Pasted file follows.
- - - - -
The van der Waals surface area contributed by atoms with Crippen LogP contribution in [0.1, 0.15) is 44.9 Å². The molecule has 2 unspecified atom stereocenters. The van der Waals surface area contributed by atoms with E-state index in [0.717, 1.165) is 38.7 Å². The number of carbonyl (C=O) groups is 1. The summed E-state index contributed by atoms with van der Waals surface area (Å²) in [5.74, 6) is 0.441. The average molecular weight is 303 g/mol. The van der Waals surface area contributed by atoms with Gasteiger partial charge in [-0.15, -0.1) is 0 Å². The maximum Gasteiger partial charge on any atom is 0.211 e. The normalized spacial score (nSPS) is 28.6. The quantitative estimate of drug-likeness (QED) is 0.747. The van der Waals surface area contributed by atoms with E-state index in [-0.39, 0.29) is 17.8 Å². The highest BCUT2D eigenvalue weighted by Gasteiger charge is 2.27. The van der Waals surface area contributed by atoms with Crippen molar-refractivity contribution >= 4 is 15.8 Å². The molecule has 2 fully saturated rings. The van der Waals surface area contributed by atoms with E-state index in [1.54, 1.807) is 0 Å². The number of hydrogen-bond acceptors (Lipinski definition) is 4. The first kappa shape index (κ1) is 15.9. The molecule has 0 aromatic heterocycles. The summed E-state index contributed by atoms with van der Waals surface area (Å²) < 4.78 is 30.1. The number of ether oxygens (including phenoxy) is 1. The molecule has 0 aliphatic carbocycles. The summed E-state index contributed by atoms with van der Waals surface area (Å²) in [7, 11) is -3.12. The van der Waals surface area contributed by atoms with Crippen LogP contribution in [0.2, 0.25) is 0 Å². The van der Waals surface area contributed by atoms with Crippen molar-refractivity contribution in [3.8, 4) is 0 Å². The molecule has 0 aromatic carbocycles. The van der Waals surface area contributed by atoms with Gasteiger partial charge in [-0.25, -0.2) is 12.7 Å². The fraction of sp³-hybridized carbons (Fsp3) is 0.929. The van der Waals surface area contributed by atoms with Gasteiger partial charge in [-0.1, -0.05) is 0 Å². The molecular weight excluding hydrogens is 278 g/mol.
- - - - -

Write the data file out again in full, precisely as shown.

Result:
The van der Waals surface area contributed by atoms with Crippen LogP contribution in [0.1, 0.15) is 44.9 Å². The molecule has 2 unspecified atom stereocenters. The van der Waals surface area contributed by atoms with E-state index in [0.717, 1.165) is 38.7 Å². The number of carbonyl (C=O) groups is 1. The summed E-state index contributed by atoms with van der Waals surface area (Å²) in [5.74, 6) is 0.441. The average molecular weight is 303 g/mol. The van der Waals surface area contributed by atoms with Gasteiger partial charge in [-0.15, -0.1) is 0 Å². The maximum Gasteiger partial charge on any atom is 0.211 e. The normalized spacial score (nSPS) is 28.6. The quantitative estimate of drug-likeness (QED) is 0.747. The van der Waals surface area contributed by atoms with E-state index in [-0.39, 0.29) is 17.8 Å². The highest BCUT2D eigenvalue weighted by Gasteiger charge is 2.27. The van der Waals surface area contributed by atoms with Crippen molar-refractivity contribution >= 4 is 15.8 Å². The molecule has 2 fully saturated rings. The van der Waals surface area contributed by atoms with E-state index in [1.54, 1.807) is 0 Å². The number of hydrogen-bond acceptors (Lipinski definition) is 4. The first kappa shape index (κ1) is 15.9. The molecule has 0 aromatic heterocycles. The summed E-state index contributed by atoms with van der Waals surface area (Å²) < 4.78 is 30.1. The number of ether oxygens (including phenoxy) is 1. The molecule has 0 aliphatic carbocycles. The summed E-state index contributed by atoms with van der Waals surface area (Å²) in [7, 11) is -3.12. The van der Waals surface area contributed by atoms with Crippen LogP contribution in [0.2, 0.25) is 0 Å². The van der Waals surface area contributed by atoms with Crippen molar-refractivity contribution in [3.8, 4) is 0 Å². The molecule has 0 aromatic carbocycles. The van der Waals surface area contributed by atoms with Gasteiger partial charge in [-0.25, -0.2) is 12.7 Å². The fraction of sp³-hybridized carbons (Fsp3) is 0.929. The van der Waals surface area contributed by atoms with Gasteiger partial charge in [-0.1, -0.05) is 0 Å². The molecular weight excluding hydrogens is 278 g/mol.